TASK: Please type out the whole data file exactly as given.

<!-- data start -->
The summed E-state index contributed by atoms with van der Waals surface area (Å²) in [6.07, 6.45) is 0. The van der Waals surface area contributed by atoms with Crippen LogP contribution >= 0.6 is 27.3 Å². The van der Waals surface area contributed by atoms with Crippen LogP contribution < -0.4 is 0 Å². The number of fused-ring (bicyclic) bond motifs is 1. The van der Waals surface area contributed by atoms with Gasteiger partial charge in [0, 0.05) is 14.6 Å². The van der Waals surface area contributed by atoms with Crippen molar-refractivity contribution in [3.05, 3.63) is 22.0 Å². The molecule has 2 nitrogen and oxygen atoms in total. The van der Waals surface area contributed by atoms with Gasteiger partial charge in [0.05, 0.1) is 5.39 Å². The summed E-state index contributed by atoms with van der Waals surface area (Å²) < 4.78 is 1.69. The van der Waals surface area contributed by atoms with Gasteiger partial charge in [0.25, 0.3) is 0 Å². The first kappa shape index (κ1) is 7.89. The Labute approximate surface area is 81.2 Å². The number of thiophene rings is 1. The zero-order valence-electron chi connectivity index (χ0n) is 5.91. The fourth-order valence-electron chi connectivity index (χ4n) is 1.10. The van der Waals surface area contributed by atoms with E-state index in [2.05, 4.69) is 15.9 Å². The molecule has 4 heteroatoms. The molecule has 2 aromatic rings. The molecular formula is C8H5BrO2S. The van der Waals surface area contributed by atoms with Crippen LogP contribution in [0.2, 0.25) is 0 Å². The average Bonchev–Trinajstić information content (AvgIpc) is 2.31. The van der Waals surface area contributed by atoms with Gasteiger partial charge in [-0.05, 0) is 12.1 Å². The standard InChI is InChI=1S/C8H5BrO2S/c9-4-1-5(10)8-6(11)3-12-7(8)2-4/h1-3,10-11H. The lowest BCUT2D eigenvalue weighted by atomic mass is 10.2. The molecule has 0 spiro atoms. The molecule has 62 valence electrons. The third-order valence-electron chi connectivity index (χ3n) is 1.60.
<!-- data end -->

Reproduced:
The summed E-state index contributed by atoms with van der Waals surface area (Å²) in [6.07, 6.45) is 0. The van der Waals surface area contributed by atoms with Crippen LogP contribution >= 0.6 is 27.3 Å². The van der Waals surface area contributed by atoms with Crippen LogP contribution < -0.4 is 0 Å². The number of fused-ring (bicyclic) bond motifs is 1. The van der Waals surface area contributed by atoms with Gasteiger partial charge in [0, 0.05) is 14.6 Å². The van der Waals surface area contributed by atoms with Crippen molar-refractivity contribution in [3.05, 3.63) is 22.0 Å². The molecule has 2 nitrogen and oxygen atoms in total. The van der Waals surface area contributed by atoms with Gasteiger partial charge in [0.05, 0.1) is 5.39 Å². The summed E-state index contributed by atoms with van der Waals surface area (Å²) < 4.78 is 1.69. The van der Waals surface area contributed by atoms with Gasteiger partial charge in [0.25, 0.3) is 0 Å². The first kappa shape index (κ1) is 7.89. The Labute approximate surface area is 81.2 Å². The number of thiophene rings is 1. The zero-order valence-electron chi connectivity index (χ0n) is 5.91. The fourth-order valence-electron chi connectivity index (χ4n) is 1.10. The van der Waals surface area contributed by atoms with E-state index in [2.05, 4.69) is 15.9 Å². The molecule has 4 heteroatoms. The molecule has 2 aromatic rings. The molecular formula is C8H5BrO2S. The van der Waals surface area contributed by atoms with Crippen LogP contribution in [0.2, 0.25) is 0 Å². The average Bonchev–Trinajstić information content (AvgIpc) is 2.31. The van der Waals surface area contributed by atoms with Gasteiger partial charge in [-0.05, 0) is 12.1 Å². The standard InChI is InChI=1S/C8H5BrO2S/c9-4-1-5(10)8-6(11)3-12-7(8)2-4/h1-3,10-11H. The lowest BCUT2D eigenvalue weighted by atomic mass is 10.2. The molecule has 0 spiro atoms. The molecule has 62 valence electrons. The third-order valence-electron chi connectivity index (χ3n) is 1.60.